UN

N.Sudan: UN should leave volatile border area

AP News
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Posted: Jul 03, 2011 11:29 AM
N.Sudan: UN should leave volatile border area

Sudan's northern government expects United Nations peacekeepers to leave a volatile border state immediately after Southern Sudan becomes independent next weekend, an official said Sunday, a move could leave tens of thousands of southern-supporting civilians without U.N. protection.

Fighting erupted last month between northern troops and southern-aligned forces native to South Kordofan who hail from a black African ethnic group that opposes the rule of Sudan's Arab north.

The Nuba people _ black Africans who have opposed the rule of Sudan's Arab north _ have streamed into the Nuba Mountains in search of safety from attacks by Sudan's military in Southern Kordofan, a part of Sudan's north that borders Southern Sudan, which will become the world's newest country on July 9. According to the UN, at least 73,000 have fled since early June.

An internal U.N. report has said that dozens have been killed by aerial bombardments and gunfire attacks amid reports of door-to-door searches for black Nuba tribesman by the northern military. Because the U.N. and other aid groups cannot access the area, there are no firm numbers.

Western advocacy groups have warned that the northern government is attempting ethnic cleansing and even genocide against the Nuba people, who were targeted in the 1990s in government-sponsored violence that left as many 200,000 Nubans dead.

Northern government spokesman Rabie A. Atti told The Associated Press that the U.N. should leave South Kordofan immediately after the independence day, and said the northern army could secure the area on its own.

"I don't think there is any reason for U.N. forces to stay in the north after the CPA and (southern) secession," he said, referring to the Comprehensive Peace Agreement, a 2005 peace deal that ended more than two decades of north-south war.

The CPA provided for Southern Sudan's January independence vote and in 2005, it ushered in a six-year "interim period" during which a 10,000-troop strong U.N. mission helped monitor the implementation of the peace deal and enforce the cease-fire between the northern and southern armies.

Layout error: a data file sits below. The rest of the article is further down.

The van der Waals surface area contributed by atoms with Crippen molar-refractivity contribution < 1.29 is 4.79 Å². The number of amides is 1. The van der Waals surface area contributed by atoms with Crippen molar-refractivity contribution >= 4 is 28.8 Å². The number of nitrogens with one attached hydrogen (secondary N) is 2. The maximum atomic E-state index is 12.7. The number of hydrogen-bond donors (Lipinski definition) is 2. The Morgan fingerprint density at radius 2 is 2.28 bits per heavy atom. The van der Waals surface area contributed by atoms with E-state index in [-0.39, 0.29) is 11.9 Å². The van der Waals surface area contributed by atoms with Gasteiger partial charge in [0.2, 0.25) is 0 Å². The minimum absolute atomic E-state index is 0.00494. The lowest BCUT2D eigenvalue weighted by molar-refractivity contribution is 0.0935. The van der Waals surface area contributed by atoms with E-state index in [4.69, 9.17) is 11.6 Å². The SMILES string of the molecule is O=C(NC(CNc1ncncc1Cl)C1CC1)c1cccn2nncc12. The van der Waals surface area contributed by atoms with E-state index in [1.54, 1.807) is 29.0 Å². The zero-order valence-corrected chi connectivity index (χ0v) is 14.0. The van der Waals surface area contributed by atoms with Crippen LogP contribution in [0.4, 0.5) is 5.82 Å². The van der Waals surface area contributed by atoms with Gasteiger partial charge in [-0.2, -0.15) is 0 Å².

A U.N. spokeswoman in Juba said she could not say what the U.N. might do, because such a decision would be made by the U.N. Security Council.

Atti said U.N. forces have done "nothing" to improve peace and security in Sudan. He also said that the prolonged stay of U.N. peacekeeping forces in northern Sudan "will escalate and not solve the problem."

After the oil-rich south secedes, Atti said the northern government and army are "capable to preserve our security and peace."

But the upcoming split will leave many unresolved issues between the two countries, including oil rights and wealth-sharing. Representatives from both sides spent weeks negotiating last month in Ethiopia's capital.

The northern and southern governments signed an agreement in Addis Ababa on Tuesday calling for the disarmament of southern-aligned forces in South Kordofan and in the nearby northern border state of Blue Nile.

But on Friday, Sudanese president Omar al-Bashir said the army would continue its campaign in South Kordofan, making a cease-fire before July 9 more unlikely.

The north's moves have prompted concerns from diplomats.

A Juba-based Western official told the AP on Sunday that the U.S. State Department issued a directive on Wednesday to all American embassies calling on U.S. diplomats to urge their host governments to put pressure on Khartoum to accept a continued U.N. presence in Southern Kordofan and Blue Nile states after July 9. The official spoke on condition of anonymity because he was not authorized to speak to journalists.


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